Saudi prestige on the line

By , Staff correspondent of The Christian Science Monitor

Saudi Arabia's considerable prestige is on the line at the 12th all-Arab summit taking place this week among the bougainvillea and palm gardens of Morocco's ancient city of Fez.

The Saudis are negotiating intensely behind the scenes to win support for their Mideast peace plan, the central issue at the summit, so that it can be placed on the agenda for consideration. If the plan is accepted, and eventually adopted, it appears likely to carry some amendments to appease the more radical Arab heads of state.

The key provision of the plan calls for Israel to withdraw from land it captured in 1967 and implies that Israel's existence will be recognized in return by the Arab states.

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It would be a historic first if the often-quarrelsome Arab League members agree on a joint Mideast strategy - and a stunning success for the Saudis, who are riding the crest of a year's worth of diplomatic achievement. So far the Saudis:

* Diffused Syrian-Jordanian border tension exactly one year ago.

* Cooled the infighting in Lebanon.

* Helped negotiate an indirect cease-fire between Israel and the PLO.

* Lined up the Organization of Petroleum Exporting Countries (OPEC) behind Saudi price policy.

* Indirectly won a tough US congressional fight recently over the sale of AWACS surveillance planes and other military equipment to the desert kingdom.

''I tell you,'' says a veteran Arab commentator, ''if the Saudis win the (Crown Prince) Fahd plan, there will be no doubt Saudi Arabia is the leader'' of the Arab world.

But Arab diplomacy can be as confounding as the streets of Fez's celebrated medina, by far the most intricate and colorful in the Arab world. Though the Saudis are in a strong position going into the Nov. 25 opening of the Arab summit, a meeting among foreign ministers, now in progress, is revealing equally strong Arab opposition:

1. Iraq is known to be upset that the Saudis are bidding for the leadership of the Arab world. Since Egypt was ostracized for its peace treaty with Israel, Iraq itself has aspired to this role. But the war with Iran has tied down Iraq's resources and political flexibility. Informed observers say Iraq could cause problems for the Saudi peace plan.

2. Libya has rejected the Saudi plan up front, but it is possible that behind-the-scenes Saudi diplomacy may control the damage that the expected Libyan boycott of the summit might otherwise cause. Observers say Libya is isolated even among Arab radicals and therefore may not have much following in its attempt to undermine Saudi Arabia's position.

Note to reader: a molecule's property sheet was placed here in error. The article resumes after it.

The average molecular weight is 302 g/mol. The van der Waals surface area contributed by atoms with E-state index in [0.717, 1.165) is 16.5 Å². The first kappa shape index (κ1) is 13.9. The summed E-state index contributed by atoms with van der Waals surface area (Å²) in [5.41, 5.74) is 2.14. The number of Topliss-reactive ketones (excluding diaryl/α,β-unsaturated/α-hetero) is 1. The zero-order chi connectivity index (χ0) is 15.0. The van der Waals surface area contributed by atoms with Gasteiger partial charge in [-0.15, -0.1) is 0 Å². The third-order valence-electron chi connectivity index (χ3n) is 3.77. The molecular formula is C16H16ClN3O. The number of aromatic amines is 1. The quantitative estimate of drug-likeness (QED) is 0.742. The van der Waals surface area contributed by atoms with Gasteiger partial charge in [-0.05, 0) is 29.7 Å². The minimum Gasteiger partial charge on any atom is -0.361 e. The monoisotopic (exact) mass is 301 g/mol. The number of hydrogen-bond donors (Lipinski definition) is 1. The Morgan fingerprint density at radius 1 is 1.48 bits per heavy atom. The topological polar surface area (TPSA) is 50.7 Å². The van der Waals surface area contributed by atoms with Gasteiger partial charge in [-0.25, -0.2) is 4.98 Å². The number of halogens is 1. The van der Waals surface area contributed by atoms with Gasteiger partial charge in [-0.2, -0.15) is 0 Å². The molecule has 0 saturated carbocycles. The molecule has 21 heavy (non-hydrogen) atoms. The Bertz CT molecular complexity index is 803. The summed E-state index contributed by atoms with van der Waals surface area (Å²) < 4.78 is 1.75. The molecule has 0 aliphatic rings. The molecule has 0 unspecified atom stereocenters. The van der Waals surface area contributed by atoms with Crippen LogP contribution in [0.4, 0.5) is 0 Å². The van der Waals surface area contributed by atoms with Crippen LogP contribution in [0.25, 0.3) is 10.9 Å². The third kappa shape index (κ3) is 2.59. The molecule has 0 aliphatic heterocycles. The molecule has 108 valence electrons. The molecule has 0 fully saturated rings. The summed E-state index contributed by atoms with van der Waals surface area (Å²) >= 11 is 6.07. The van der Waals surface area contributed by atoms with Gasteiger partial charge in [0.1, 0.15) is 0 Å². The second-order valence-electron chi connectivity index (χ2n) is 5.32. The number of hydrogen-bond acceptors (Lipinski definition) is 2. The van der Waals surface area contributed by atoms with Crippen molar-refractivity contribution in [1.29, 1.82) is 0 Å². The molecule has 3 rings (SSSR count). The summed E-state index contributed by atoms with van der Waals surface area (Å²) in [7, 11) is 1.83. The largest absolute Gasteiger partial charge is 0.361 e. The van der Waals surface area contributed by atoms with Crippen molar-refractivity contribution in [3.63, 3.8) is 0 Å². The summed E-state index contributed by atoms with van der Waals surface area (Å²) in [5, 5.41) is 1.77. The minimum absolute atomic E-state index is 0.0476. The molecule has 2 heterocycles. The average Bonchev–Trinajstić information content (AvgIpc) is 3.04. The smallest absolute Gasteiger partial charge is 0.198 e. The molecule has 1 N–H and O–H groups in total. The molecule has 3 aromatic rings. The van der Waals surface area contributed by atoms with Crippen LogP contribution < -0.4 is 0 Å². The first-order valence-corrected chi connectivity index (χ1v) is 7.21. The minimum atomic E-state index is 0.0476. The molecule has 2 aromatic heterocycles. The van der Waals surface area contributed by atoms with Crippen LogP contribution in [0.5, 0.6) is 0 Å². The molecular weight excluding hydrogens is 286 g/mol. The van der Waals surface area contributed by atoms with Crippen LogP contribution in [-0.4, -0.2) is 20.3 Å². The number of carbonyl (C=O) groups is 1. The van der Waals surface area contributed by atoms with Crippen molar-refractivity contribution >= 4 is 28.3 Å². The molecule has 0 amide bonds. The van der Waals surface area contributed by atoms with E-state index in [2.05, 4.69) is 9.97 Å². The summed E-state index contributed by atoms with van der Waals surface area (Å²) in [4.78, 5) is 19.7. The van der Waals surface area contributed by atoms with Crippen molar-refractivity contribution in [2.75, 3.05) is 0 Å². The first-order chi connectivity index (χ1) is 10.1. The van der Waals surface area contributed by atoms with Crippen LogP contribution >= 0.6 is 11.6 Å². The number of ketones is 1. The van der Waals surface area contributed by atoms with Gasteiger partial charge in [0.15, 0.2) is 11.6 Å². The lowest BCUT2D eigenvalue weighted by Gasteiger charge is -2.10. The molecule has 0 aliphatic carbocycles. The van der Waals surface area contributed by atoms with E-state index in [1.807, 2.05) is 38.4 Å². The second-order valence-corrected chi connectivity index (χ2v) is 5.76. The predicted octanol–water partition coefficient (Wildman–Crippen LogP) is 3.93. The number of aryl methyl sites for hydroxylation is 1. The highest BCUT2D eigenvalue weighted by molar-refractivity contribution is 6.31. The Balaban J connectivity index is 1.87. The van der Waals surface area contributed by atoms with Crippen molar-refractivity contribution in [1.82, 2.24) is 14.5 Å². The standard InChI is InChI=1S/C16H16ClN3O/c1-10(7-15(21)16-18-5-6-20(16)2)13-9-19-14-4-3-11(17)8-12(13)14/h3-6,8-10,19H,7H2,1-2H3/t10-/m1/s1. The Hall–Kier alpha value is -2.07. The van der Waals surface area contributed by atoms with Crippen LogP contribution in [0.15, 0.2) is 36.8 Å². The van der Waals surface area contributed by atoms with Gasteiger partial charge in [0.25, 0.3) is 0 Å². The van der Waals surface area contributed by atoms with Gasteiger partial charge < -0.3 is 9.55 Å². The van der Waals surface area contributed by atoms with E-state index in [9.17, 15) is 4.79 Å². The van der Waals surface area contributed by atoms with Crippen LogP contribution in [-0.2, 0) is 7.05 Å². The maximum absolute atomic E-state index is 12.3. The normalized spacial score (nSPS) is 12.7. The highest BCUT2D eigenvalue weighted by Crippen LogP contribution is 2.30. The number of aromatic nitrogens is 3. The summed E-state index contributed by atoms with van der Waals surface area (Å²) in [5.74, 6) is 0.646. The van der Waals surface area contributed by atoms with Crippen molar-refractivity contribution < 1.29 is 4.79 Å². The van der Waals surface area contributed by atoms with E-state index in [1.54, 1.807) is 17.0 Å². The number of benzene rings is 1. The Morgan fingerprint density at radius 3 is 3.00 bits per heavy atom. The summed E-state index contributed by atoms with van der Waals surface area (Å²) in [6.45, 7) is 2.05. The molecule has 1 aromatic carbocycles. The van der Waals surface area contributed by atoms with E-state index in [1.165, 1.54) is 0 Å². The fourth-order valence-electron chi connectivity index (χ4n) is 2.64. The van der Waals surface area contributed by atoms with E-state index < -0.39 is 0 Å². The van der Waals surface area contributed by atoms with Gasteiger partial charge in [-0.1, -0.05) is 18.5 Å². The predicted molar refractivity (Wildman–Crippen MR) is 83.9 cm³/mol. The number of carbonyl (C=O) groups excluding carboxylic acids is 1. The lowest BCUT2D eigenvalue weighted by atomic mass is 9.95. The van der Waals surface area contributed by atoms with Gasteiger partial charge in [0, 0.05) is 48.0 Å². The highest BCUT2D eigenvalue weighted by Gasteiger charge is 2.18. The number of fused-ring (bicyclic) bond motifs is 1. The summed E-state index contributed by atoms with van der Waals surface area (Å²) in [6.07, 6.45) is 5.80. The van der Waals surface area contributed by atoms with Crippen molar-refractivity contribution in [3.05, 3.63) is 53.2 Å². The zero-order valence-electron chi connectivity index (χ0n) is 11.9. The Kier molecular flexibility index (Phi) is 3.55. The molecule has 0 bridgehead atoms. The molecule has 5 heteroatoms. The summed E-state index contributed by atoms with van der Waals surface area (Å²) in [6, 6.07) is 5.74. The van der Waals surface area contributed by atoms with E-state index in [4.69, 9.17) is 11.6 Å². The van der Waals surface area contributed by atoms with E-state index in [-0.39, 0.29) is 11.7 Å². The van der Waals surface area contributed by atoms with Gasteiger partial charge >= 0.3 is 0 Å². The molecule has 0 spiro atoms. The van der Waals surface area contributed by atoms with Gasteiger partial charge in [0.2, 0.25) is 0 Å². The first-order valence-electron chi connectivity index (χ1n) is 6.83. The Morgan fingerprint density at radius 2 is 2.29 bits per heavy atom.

3. The PLO, the object of Arab peacemaking at this point, is reported to be under tremendous pressure from within its own ranks and from a range of conservative to radical Arab patrons not to be too ready to recognize Israel. The PLO, with the full status an Arab nation at the summit, has been maintaining an equivocal position so far.

If the Saudi plan, even in an amended form, is adopted, American and Israeli officials say it is unlikely that Israel will enter into negotiations on the basis of that plan. This rather pessimistic assessment derives primarily from the US State Department and congressional foreign policy analysts interviewed by this reporter in Washington last week.

The eight-point plan, which Crown Prince Fahd first proposed in August, has generated yards of diplomatic and journalistic cables. But there has been only slight give in the fiercely held positions of the main protagonists: Israel and the PLO.

Israel's Menachem Begin has flatly rejected the Saudi plan, but other influential Israeli officials have hinted it is worth talking about. The PLO has been lobbied intensely by Saudi Arabia, and the upshot is that the PLO would endorse the plan if Israel and the US accept every point of it up front - a highly unlikely event.

This has created a difficult impasse since neither side appears willing to be the first to make a concession.

''The Israelis can handle any border, internal, or diplomatic problem with their Arab neighbors'' says a US State Department official. ''Israel is in the driver's seat. This is the reason the Fahd plan is a nonstarter: The Israelis have changed the facts on the ground. Israel will never pull out (of the occupied territories) or give up East Jerusalem, or the Golan Heights.''

Similarly, say US and Arab diplomats, the PLO is still quite far from recognizing Israel's existence - and still sees Palestine as an issue worth fighting for. Thus the best the Saudis can hope for at this summit conference is winning the leadership role with its relatively moderate Mideast policy. But if any of the spoilers have their way, even that may elude the Saudis.

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